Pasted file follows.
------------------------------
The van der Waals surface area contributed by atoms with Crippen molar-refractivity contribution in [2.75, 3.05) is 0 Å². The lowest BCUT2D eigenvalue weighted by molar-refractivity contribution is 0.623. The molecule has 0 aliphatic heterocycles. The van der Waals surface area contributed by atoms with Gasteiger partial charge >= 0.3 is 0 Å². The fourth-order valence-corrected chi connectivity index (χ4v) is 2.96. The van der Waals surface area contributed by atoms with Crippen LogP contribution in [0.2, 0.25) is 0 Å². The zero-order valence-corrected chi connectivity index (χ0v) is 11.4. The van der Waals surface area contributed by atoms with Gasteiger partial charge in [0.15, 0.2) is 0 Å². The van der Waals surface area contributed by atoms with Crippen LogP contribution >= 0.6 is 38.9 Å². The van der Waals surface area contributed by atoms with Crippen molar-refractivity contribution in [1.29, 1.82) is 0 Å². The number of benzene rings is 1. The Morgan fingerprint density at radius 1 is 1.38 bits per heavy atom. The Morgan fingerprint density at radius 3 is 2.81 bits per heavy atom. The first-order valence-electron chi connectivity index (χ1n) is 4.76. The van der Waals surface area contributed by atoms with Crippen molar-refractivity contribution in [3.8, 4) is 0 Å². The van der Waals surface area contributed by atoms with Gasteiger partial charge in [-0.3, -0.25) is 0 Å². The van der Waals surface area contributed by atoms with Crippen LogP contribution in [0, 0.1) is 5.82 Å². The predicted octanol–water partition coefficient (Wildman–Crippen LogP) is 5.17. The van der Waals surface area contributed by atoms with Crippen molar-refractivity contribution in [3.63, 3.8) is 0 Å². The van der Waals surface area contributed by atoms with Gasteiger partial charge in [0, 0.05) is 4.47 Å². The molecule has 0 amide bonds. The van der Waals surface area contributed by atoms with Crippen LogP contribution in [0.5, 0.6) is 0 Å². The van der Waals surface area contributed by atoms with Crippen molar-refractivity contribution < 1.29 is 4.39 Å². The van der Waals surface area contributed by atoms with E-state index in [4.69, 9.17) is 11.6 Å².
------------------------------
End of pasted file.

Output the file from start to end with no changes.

The van der Waals surface area contributed by atoms with Crippen molar-refractivity contribution in [2.75, 3.05) is 0 Å². The lowest BCUT2D eigenvalue weighted by molar-refractivity contribution is 0.623. The molecule has 0 aliphatic heterocycles. The van der Waals surface area contributed by atoms with Gasteiger partial charge >= 0.3 is 0 Å². The fourth-order valence-corrected chi connectivity index (χ4v) is 2.96. The van der Waals surface area contributed by atoms with Crippen LogP contribution in [0.2, 0.25) is 0 Å². The zero-order valence-corrected chi connectivity index (χ0v) is 11.4. The van der Waals surface area contributed by atoms with Gasteiger partial charge in [0.15, 0.2) is 0 Å². The van der Waals surface area contributed by atoms with Crippen LogP contribution >= 0.6 is 38.9 Å². The van der Waals surface area contributed by atoms with Crippen molar-refractivity contribution in [1.29, 1.82) is 0 Å². The number of benzene rings is 1. The Morgan fingerprint density at radius 1 is 1.38 bits per heavy atom. The Morgan fingerprint density at radius 3 is 2.81 bits per heavy atom. The first-order valence-electron chi connectivity index (χ1n) is 4.76. The van der Waals surface area contributed by atoms with Crippen molar-refractivity contribution in [3.8, 4) is 0 Å². The van der Waals surface area contributed by atoms with Gasteiger partial charge in [-0.3, -0.25) is 0 Å². The van der Waals surface area contributed by atoms with Crippen LogP contribution in [0, 0.1) is 5.82 Å². The predicted octanol–water partition coefficient (Wildman–Crippen LogP) is 5.17. The van der Waals surface area contributed by atoms with Crippen molar-refractivity contribution in [3.63, 3.8) is 0 Å². The van der Waals surface area contributed by atoms with Gasteiger partial charge in [0, 0.05) is 4.47 Å². The molecule has 0 amide bonds. The van der Waals surface area contributed by atoms with Crippen LogP contribution in [0.5, 0.6) is 0 Å². The van der Waals surface area contributed by atoms with Crippen molar-refractivity contribution < 1.29 is 4.39 Å². The van der Waals surface area contributed by atoms with E-state index in [4.69, 9.17) is 11.6 Å².